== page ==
Andre Hollins finished his freshman season in March 2012 with a flourish and followers of the Gophers were convinced that he was going to be a guard to put a large imprint on the basketball program.

Hollins made 10 of 17 shots and had 25 points when the Gophers beat Northwestern in the first game of the Big Ten tournament. He was very good as the Gophers held off a talented Washington team in the semifinals of the NIT.

Andre had a no-show in the NIT final against Stanford, which put him in the same category as his teammates.

He was a considerable asset as a sophomore, scoring 20 or more points six times in the Big Ten’s regular season. Then, he made five threes and scored 28 points in the Gophers’ upset of UCLA and Shabazz Muhammad in the NCAA tournament.

That would prove to be Tubby Smith’s only NCAA victory at Minnesota. Hollins had six threes and scored 25 against Florida, but the Gophers were bounced in the second round, and then Tubby was bounced by athletic director Norwood Teague.

This was supposed to be the start of renewed energy for the Gophers. Overall, that’s probably the case with young Rich Pitino as the coach, but the coaching change has not been beneficial to Hollins.

Pitino wants guards that play fast … guards with the first step to get into the lane and raise havoc with a defense.

DeAndre Mathieu came in last season as a junior college transfer and was lightning in a small package. He was the Gophers’ best player, period.

Now, freshman Nate Mason has arrived with a similar ability to go past defenders, and with what’s going to be a better all-around game than Mathieu.

Hollins is being left behind as a senior. It’s not because he’s concerned about what his future will bring – if he’s actually going to have a pro career – after this final season. The Gophers need him to make some threes, but overall, Mathieu and Mason are better guards for Pitino’s vision of playing fast.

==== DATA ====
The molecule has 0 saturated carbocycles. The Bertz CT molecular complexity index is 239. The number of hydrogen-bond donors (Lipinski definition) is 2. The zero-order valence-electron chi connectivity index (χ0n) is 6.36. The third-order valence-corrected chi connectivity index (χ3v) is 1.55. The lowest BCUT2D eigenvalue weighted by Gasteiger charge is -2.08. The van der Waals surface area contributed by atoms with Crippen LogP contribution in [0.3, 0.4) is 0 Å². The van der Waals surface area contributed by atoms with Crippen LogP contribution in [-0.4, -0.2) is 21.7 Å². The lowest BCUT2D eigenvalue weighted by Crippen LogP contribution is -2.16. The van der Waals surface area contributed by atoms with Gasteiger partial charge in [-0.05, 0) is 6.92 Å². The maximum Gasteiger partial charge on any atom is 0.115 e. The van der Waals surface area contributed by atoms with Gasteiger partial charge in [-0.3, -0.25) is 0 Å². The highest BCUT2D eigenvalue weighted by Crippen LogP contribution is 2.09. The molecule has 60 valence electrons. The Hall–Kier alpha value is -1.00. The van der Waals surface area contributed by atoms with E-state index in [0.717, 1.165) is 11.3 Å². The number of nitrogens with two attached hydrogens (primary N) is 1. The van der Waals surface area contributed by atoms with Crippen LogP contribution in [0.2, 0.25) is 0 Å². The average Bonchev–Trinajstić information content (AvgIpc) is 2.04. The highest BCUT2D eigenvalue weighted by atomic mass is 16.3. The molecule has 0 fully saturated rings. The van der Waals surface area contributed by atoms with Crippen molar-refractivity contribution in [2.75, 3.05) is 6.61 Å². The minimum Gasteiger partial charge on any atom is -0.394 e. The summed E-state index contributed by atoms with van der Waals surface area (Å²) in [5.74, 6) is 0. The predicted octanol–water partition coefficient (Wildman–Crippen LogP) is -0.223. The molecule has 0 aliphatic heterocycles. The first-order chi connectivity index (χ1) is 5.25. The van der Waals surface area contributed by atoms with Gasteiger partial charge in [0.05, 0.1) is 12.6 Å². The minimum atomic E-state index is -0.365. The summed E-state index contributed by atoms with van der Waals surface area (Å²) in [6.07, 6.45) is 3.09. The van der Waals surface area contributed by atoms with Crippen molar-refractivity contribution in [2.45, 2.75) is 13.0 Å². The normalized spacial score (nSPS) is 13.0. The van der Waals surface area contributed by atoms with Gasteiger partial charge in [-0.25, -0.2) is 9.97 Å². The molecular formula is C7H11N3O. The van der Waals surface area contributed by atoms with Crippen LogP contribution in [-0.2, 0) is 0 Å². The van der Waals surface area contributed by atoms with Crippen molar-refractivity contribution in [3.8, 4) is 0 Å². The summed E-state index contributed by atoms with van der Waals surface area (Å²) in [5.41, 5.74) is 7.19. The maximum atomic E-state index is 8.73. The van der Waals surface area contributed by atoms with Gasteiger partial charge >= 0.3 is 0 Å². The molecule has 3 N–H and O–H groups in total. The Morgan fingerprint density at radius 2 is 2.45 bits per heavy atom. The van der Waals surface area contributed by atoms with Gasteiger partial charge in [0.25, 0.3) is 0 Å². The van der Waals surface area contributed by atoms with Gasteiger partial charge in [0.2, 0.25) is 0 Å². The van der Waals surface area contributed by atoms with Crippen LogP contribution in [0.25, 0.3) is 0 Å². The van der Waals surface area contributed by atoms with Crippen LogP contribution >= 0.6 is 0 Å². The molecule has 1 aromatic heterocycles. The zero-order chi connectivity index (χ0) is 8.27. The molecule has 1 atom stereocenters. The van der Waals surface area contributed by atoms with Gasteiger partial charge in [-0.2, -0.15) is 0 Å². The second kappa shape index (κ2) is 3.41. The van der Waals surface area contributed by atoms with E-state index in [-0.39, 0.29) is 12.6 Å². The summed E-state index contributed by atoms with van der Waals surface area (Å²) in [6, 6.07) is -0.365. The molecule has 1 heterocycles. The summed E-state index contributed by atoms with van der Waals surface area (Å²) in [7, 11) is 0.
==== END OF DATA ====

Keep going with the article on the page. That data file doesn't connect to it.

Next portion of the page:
Speed is not Hollins’ deal. “By the standards of the top Big Ten guards, Andre’s slow,’’ I was told this summer.

This was said in a casual conversation with someone connected to the Gophers’ program. It was offered as insight, and not for attribution.

There’s not much doubt that a guard without quickness as a major asset was better served in Smith’s more methodical approach to offense. There are a few disclaimers to that:

*Pitino’s team was forced to play at the preferred, snail’s pace of several Big Ten teams during last season’s 8-10 finish in the conference. Just because you want to get the game moving doesn’t mean you’re going to be able to do that in the Big Ten.

*Hollins was putting up good numbers for Pitino last winter – averaging 16 points for the first six games in the Big Ten – before suffering a badly sprained ankle early-on vs. Wisconsin on Jan. 22.

Andre was not the same after that. He had an eventful effort at Wisconsin, getting 22, but he also was 2 for 14 and finished with eight points vs. the Badgers in the second round of the Big Ten tournament.

*Austin Hollins had a tough time as a senior in Pitino’s system last winter. He also was more suited for Tubby’s idea of offense (even if that idea was confusing for civilian observers). Austin finally was able to let it go and became a big asset for the Gophers down the stretch and during the NIT tournament.

Perhaps Andre can get fully healthy and find the same comfort level as his career winds down as did Austin.

But here’s a hint, folks:

This snag that we’re seeing from Andre at the start of the Big Ten isn’t a great deal different than what we’ve seen before. He’s been streaky, as are most shooters who aren’t overly adept at blowing past opponents (and thus keeping defenders honest).

Consider:

Andre shot 39.3 percent from the field as a freshman. He shot 41.6 percent from the field as a sophomore. He shot 37.7 percent from the field as a junior, including 32.7 percent in the 16 games after he returned from the sprained ankle.

This season, he’s shooting 42.3 percent from the field, and that includes the 6-for-29 bricklaying in the opening three losses in the Big Ten.

What’s wrong with Andre Hollins? Guaranteed, it’s not pressure over his pro future, because that’s in Turkey or Israel or the Phillipines. It’s that he’s not quick and he’s streaky, and this has been a bad streak.

And if it doesn’t end, if the shots don’t begin to fall, he’ll keep losing minutes to Mason.

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